Feature image credit: Herstellungsprozess von Olivenöl um 1600. After Jan van der Straet, called Stradanus (Netherlandish, Bruges 1523–1605 Florence),Jan Collaert I (Netherlandish, Antwerp ca. 1530–1581 Antwerp) – http://www.metmuseum.org/collection/the-collection-online/search/427835

 

The godfathers of the American South

The godfathers of the American South

 

In Mario Puzo’s novel, “The Godfather,” Vito Corleone is called by the name of his hometown because he was fleeing the mafia. But why was he called “don”?

In the US, we don’t have a term similar to this Sicilian honorific. The Southern custom of calling elders “Mister” or “Miss,” along with their given name, like “Mister Vincent,” comes close. “Don”  began being used by Sicilian nobility during its centuries under Spanish rule. In rural settings, the titles were applied more loosely, not only to the marquis, the barons, and their families (the feminine form is “donna”), but also to priests, and to other respected men in the town. In Church records of marriages, baptisms, and deaths, the elite guildsmen are recorded with the title of “maestro,” and nobles, priests, and a very few others are called “don.” The vast majority of people are peasants, and are given no title at all.

Children in Sicily call their godparents padrino and madrina (or cumpari and cummari), or they might call them “uncle” and “aunt” (zio, zia) or “grandpa” and “grandma” (nonno, nonna) but not “don” and “donna.” These honorifics are communal, not familial. Sicilian culture associates masculinity with self-sufficiency. In an agricultural setting, with little infrastructure or police presence, decisive—even violent—action can be necessary to survive. Men who command the resources to solve problems not only for themselves, but for others, prosper and earn the respect of their neighbors.

As a rule, the owners of large tracts of farmland in Corleone in the 19th century employed farm managers, agricoltore or gabelloti, to run their estates, and rural guards (guardia campestre) to protect them. Meanwhile, the landowners lived in Palermo, an arrangement that sheltered the landowner’s property, both within Palermo and outside of the city, from taxation. Because there were so few police working on the island, the guardia were a necessity in rural areas: so much so, that the state paid guards’ salaries (to protect land on which the state did not earn tax, a corporate loophole familiar to anyone who reads the US news). The nobles’ absence from small town life made the next rung down, the gabelloti and the guardia, the public face of authority to the peasantry. “Becoming a field guard was a familiar way of acquiring local power and influence,” writes Denis Mack Smith in his “History of Sicily.” They had the power to solve their neighbor’s problems, and some were so widely called “don,”the title appears in the Church records of their children’s baptisms and marriages.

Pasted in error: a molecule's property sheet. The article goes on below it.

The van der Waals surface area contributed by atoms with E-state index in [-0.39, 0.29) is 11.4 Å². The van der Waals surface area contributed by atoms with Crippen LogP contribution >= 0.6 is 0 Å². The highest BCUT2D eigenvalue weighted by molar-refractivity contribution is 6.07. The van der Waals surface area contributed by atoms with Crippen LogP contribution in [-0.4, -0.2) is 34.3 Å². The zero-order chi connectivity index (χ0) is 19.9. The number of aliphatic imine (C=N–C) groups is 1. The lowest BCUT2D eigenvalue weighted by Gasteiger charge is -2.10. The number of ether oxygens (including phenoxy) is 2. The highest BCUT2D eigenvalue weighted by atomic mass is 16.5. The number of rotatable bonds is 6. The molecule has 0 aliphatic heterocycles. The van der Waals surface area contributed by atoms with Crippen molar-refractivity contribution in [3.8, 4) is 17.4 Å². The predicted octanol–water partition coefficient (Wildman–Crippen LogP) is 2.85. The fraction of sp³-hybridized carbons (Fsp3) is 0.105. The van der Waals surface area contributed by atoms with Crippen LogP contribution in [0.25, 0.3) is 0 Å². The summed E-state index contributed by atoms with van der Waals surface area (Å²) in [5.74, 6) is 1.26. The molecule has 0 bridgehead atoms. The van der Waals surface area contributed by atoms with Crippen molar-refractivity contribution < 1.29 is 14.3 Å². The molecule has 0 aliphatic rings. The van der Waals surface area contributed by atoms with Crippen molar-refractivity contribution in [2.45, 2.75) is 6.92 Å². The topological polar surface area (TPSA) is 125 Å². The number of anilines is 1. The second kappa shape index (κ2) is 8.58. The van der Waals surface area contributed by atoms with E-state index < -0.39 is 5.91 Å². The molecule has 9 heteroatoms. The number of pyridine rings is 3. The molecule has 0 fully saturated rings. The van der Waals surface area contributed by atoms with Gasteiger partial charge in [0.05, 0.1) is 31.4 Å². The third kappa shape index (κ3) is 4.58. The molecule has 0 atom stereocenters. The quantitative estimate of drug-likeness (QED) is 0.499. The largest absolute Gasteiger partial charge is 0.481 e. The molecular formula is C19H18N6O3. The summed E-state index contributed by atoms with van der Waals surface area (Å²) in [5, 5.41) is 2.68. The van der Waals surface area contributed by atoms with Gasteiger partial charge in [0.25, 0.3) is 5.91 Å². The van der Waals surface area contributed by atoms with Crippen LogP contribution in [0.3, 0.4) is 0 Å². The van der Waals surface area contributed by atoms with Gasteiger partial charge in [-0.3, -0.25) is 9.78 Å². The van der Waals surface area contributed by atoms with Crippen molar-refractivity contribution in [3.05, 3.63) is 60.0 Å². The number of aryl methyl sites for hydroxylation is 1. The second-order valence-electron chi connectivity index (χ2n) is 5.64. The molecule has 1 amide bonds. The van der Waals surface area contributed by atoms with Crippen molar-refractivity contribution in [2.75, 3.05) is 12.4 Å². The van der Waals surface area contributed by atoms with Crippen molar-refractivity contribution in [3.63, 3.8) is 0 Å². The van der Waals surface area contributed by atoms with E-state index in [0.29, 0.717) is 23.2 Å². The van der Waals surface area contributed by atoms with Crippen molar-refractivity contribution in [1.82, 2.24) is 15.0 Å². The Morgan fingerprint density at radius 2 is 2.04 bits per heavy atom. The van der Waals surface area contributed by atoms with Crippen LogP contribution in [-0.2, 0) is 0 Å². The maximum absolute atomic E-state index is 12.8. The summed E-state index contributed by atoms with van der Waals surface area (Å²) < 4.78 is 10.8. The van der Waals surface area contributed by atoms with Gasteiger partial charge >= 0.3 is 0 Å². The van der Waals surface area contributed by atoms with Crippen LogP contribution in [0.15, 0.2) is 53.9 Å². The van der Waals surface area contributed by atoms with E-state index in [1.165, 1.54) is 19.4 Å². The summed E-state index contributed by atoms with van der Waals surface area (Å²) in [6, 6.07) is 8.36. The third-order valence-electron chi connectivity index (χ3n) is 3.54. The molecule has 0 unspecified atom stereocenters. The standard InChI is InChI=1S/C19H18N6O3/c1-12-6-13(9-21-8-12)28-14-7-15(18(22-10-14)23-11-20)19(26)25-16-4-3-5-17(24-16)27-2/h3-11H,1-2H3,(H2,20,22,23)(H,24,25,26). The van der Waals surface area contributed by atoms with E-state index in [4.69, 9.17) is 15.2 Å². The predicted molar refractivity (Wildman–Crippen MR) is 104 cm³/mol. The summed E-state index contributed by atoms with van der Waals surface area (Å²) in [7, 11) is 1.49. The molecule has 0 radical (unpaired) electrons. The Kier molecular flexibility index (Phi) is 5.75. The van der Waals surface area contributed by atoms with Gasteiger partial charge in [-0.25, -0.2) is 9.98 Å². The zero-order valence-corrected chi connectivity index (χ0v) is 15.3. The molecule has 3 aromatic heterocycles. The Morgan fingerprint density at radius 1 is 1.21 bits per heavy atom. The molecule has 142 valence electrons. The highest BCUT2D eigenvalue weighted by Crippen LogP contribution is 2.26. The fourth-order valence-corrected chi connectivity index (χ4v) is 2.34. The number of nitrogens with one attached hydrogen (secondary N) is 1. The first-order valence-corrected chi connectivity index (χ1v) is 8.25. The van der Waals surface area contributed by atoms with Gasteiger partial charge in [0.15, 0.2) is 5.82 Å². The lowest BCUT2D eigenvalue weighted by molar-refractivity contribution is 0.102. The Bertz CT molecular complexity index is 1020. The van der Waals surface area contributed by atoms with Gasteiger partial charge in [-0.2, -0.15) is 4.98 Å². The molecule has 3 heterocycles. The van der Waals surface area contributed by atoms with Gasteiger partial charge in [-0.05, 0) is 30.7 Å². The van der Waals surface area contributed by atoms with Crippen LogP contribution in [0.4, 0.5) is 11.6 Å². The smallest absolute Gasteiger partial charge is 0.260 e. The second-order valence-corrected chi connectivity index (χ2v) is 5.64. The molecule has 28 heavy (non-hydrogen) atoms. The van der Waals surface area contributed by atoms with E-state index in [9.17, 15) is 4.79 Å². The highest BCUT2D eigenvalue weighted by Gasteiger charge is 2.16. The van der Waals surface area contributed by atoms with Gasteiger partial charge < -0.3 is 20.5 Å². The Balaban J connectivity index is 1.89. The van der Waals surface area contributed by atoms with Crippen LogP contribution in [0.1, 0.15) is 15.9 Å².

In the late 19th and early 20th centuries, a system of patronage helped many new immigrants from Sicily find work and housing in America. The farm managers to whom peasant farmers went, hats in hands, to beg for work on the estates of Corleone, had money to loan.

With the advent of steamship travel, farmers who could no longer make a living in Sicily, could do so in America. Ships from Naples stopped in Palermo before crossing the Atlantic. One’s patron could secure passage from Palermo to New York, and from there, to a high-paying job in the American South. The Americans who had previously performed agricultural labor in the South were being lured north to cities, to work in new industries. Their vacancies were filled, in some degree, by immigrants from Sicily, through the connections of their patrons, their patrini. Because whoever sent them to Ramos, or to Bryan, knew the name of the don of that place, who would help their countryman.

Not all of the farmers in Corleone who wanted to go to America, were able. People who could afford passage were still turned away at the port in Palermo, because they had physical handicaps, or not enough money to reach their final destination. One of my twice-great grandfathers is listed on a 1906 ship manifest, and then crossed out, indicating he attempted to immigrate but was not allowed to sail. His wife and some of his children had already immigrated, and he was attempting to join them. Family legend says that he was blind. After he died, his two remaining children at home, both teenagers, joined the rest of the family in New York. One of them was my great-grandmother, Lucia Soldano.

Besides the cost of a steamship ticket and the physical health necessary to travel and work, immigration required other resources. For an illiterate Sicilian who spoke no English to consider immigrating, he would need clothes, including shoes, suitable for travel, and enough advance money and food to make the journey. To be allowed to sail, he must provide the name and address of a contact person in America. Once he arrived, he needed work and housing. Besides these immediate concerns, Sicilians abroad depended on their local patrons for insurance against unemployment, disease, and death. The men called “don” solved such problems: for a fee. Like “Don Vito” Corleone, they helped their friends, who in turn would help their patron.

Many families from Corleone went to Ramos, Louisiana, west of New Orleans, and to Bryan, Texas, 100 miles inland from Houston, both places where large numbers of Sicilian immigrants settled. On one ship manifest, a bride travels with her brother-in-law to meet her husband in Ramos, and their neighbors from Corleone, the Grizzaffis, heading to Bryan to work. The bridegroom shares a name with “Mr. Vincent” Collura, another immigrant from Corleone, of unknown relation, who returns to Corleone after WWII.

The Morello-Terranova family spent time in each of these communities in the 1890s, planting sugarcane in the former, picking cotton and contracting malaria in the latter, before returning to New York. In the City, they delivered ice (an age-old mafia activity), ran saloons and coal cellars, and printed counterfeit money. That their story would be exceptional is evident from the passenger manifest: among mainly illiterate passengers, the men in Giuseppe Morello’s family could read and write. Despite Giuseppe’s birth defect, which left him with only one finger visible on his right hand, he was not turned away at the port. And while their neighbors had one or two bags each, the Terranova family brought more than a dozen pieces of luggage.

For the poorest of the poor, escape was impossible. For those with the ability to pay, however, the choice to escape the cycle of poverty was an easy one to make. Help from one’s “godfather” was an offer no one could afford to refuse.

 

Image: “Decatur Street Italians, 1938” Russell Lee [Public domain], via Wikimedia Commons